Wednesday, March 12, 2014

Boring Update

Last week was a cluster of appointments. Mae had her blood draw on Wednesday, a pediatrician appointment on Thursday and the geneticist on Friday. On Thursday we discovered Mae is still on the typical growth chart, though barely. This is a great sign that her thyroid dip wasn't too big a problem. Her weight is in a higher percentile than her height, but because we are so careful with her diet, we don't have anything to worry about. There was a vaccine, and she lost her mind for the very first time, so that was new and exciting. Her pediatrician said that socially and emotionally Mariana is developing typically. There are some things that put her a little behind, but that can be environmental because she is the youngest sibling. As the youngest sibling in my family I take offense. I mean really!

Friday we had the pleasure of MG's company because her mama had a baby on Thursday. MG is 18 months old. She and Mae have similar hair, are about the same height and have similar behaviors. Scott and I took MG, Mae and Little Guy to the geneticist, Dr. P's office. We were such a funny sight, I am sure. I had Little Guy in the Ergo, MG in the stroller and Scott carried Mariana. They all behaved beautifully. Mae had her show off moment with Dr. P. I asked her, "How old are you?" We had been practicing that question a lot.
"Tee!" she exclaimed.
"No Mae, how old are you?" I asked again.
"Tooo!" she told Dr. P.

Dr. P. also confirmed that socially and emotionally she is on target for a typically developing child. He also encouraged us to look into fully integrating her in a normal classroom. Admittedly this is something I struggle with. I want her to be able to keep up with her typical peers, but I also want her to accomplish academic success in her time with reasonable expectations. Because we will be feeling our way through this. I truly want what is best for Mae and unfortunately the experience others have had isn't necessarily going to be helpful. Mae seems to fall between what typically works for kids with Ds and what works for a typically developing child.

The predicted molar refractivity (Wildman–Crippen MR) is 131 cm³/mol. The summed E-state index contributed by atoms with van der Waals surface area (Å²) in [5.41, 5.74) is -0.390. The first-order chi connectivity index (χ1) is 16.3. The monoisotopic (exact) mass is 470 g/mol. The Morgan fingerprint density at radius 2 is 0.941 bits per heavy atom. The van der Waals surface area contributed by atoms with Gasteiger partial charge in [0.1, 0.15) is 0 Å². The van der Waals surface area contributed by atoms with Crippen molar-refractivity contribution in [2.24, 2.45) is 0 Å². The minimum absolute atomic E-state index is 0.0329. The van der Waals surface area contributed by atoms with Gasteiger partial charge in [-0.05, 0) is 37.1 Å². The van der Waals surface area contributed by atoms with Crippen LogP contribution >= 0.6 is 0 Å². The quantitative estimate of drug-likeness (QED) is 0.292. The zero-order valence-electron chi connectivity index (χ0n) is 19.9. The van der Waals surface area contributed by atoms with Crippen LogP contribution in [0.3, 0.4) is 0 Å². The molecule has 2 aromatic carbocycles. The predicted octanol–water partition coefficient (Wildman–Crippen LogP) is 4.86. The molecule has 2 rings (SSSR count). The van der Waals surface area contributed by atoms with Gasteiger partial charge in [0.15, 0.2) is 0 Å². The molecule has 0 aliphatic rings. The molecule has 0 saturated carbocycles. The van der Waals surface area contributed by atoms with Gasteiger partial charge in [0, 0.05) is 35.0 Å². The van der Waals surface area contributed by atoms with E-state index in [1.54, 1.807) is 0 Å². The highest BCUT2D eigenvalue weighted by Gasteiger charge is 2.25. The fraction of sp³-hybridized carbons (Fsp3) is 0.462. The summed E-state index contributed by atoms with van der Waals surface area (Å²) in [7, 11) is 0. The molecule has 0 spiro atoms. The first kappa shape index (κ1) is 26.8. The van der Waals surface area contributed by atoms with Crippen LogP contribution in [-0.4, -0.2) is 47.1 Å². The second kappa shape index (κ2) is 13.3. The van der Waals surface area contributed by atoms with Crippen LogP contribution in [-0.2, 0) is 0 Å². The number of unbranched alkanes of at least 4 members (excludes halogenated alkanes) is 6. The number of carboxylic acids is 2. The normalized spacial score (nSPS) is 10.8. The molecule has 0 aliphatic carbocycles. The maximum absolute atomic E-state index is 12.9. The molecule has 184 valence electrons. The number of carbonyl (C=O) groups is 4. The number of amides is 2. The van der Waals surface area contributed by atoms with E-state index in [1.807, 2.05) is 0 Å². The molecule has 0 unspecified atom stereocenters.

Both Dr. P and the pediatrician, Dr. M. impressed upon us the need for the assertion of authority with no give. They explained that Mae is carving neuropathways that will be with her forever. Even if we break habits down the road, those pathways will be sort-of a "default" position she would fall back on in stressful times. They were clear that we are not to be angry or punishing, but that strict and consistent authority is a must. Everything we expect of the older kids about cleaning up and behavior we must expect of her. Of course she will need help and patience in following through, but we have to require her to follow through. It's exhausting just thinking about it, but I've seen results already. She prays with us at mealtimes, she climbs in and out of her carseat when Little Guy isn't already in the car. (I don't want her to climb over him because she's rough on him.) She has to walk into the house and to the car. I'm adding responsibility as we go along, but she's responding pretty well. We have *knockonwood* had fewer tantrums actually, and more verbalization. I expect the tantrums will come in cycles, and we are just in a good phase, but I'm enjoying the heck out of it!

The next few months I am trying to build up my courage to focus on potty training. If I want her to go to fully integrated Pre K 3,  she will have to be fully potty trained. *sigh* I am fine with fooling around with it, but it's going to be months of work, and I'm not looking forward to spending all day going potty every 30 minutes for months on end. Pray for me!

1 comment:

  1. Maybe I should start thinking about potty training lil' Aaron?
    I pray for you because your amount of 'go' and appointments makes me tired for you :) You are an awesome mom/friend/etc...